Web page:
Category Archives: Immunization News

ACIC Member Dr. William Coppula awarded Pennsylvania Immunization Champion

The Pennsylvania Immunization Coalition (PAIC) awarded its 2019 “Pennsylvania Immunization Champion Award” to ACIC Member Dr. William F. Coppula on June 26, 2019 during the Annual PAIC Meeting.

The Champion Award recognizes individuals and/or teams who are working at the local level. It honors those who are doing an exemplary job or going above and beyond to promise or foster childhood immunizations among children in their schools and create systems to enhance vaccine administration to improve overall vaccination rates.

Dr. Coppula’s wealth of knowledge of immunizations, both pediatric and adult as well as their significance in the safety of our communities is but a small part of the caring man he is. He is the champion of children as they grow from infancy into young adulthood. His leadership in the pediatric practice where he works guarantees the most updated vaccine information is available and utilized for the safest administration of vaccines.

When relocating the office, he spearheaded the placement of a costly outside generator to ensure the safety of vaccine storage should there be a power outage. He stays abreast of the latest developments in immunization and has always been a proponent of educating both this staff and the caregivers of his patients. His unending patience with children of all ages and worried parents has always been one of his strong points. He is always sending tasks to his triage nurses to check on conditions of his patients as well as making follow up calls himself.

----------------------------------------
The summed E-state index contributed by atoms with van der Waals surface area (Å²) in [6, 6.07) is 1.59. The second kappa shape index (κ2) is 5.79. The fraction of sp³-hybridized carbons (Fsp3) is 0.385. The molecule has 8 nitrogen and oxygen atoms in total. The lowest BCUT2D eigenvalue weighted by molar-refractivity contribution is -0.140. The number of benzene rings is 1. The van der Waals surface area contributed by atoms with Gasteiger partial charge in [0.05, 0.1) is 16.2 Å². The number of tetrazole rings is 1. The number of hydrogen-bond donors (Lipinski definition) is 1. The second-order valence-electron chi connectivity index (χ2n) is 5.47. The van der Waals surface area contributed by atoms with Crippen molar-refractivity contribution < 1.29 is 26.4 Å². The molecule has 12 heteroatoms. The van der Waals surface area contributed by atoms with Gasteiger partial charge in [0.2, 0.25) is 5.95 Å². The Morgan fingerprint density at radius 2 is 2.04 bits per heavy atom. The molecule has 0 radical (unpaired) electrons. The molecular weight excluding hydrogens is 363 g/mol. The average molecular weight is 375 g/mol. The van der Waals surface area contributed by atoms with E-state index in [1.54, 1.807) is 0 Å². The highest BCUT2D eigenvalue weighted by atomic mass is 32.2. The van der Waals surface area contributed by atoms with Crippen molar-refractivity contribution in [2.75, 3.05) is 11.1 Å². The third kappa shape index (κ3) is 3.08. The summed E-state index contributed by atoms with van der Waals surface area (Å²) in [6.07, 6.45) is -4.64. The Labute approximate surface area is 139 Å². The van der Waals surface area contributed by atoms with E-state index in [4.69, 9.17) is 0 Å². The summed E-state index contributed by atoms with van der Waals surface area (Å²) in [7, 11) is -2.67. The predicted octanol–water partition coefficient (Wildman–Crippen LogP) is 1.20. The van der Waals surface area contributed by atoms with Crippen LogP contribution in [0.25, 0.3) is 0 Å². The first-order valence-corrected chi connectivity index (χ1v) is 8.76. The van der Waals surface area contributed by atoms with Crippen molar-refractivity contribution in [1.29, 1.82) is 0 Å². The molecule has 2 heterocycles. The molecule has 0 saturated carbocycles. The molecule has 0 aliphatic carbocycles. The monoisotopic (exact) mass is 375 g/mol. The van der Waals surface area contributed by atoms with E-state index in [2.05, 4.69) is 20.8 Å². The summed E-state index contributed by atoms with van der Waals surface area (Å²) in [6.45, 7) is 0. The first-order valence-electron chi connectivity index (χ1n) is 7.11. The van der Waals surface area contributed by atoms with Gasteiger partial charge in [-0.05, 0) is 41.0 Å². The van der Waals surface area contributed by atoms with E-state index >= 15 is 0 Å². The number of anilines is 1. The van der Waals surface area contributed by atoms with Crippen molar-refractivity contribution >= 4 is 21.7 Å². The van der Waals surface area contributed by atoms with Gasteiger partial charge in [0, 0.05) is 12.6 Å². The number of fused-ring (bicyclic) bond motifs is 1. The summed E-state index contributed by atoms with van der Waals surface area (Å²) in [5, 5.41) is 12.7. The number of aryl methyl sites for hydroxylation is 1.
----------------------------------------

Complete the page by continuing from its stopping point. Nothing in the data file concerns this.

Dr. Coppula’s compassion for his patients and families is truly remarkable. His generosity and caring extends to his staff at Arcadia as well.

Health Department Reports Case of Measles in the City of Pittsburgh

April 30, 2019

PITTSBURGH – The Allegheny County Health Department (ACHD) is reporting the first case of measles in 2019 in an adult county resident. The individual, who is not vaccinated, recently traveled internationally. This case is not linked to any ongoing measles outbreak in the U.S. The resident was treated and discharged from UPMC Shadyside emergency room on Monday, April 29, 2019, and is currently recovering at home. UPMC is notifying and evaluating patients and staff who may have come in contact with the individual.

The individual was potentially contagious starting on Thursday, April 25, 2019, and potential exposures may have occurred at the following locations and times:

  • Giant Eagle Market District (5550 Centre Ave, Pittsburgh, PA 15232)
    – Friday, April 26, 2019: 6:30 p.m. – 9 p.m.
    – Sunday, April 28, 2019: 2:45 p.m. – 5 p.m.
  • ALDI (5631 Baum Blvd, Pittsburgh, PA 15206)
    – Friday, April 26, 2019: 6:30 p.m. – 8:45 p.m.

Because that individual has potentially exposed others, the Health Department is urging anyone who is susceptible to measles or who may have been in the same locations during the indicated times who becomes ill with symptoms of measles to contact their primary care provider immediately. If a person has been exposed, symptoms would be seen between now and May 20.

Measles is a highly contagious but vaccine-preventable disease that spreads through coughing, sneezing or other contact with the mucus or saliva of an infected person. Symptoms typically appear 1-to-3 weeks after infection and include: rash; high fever; cough; and red, watery eyes.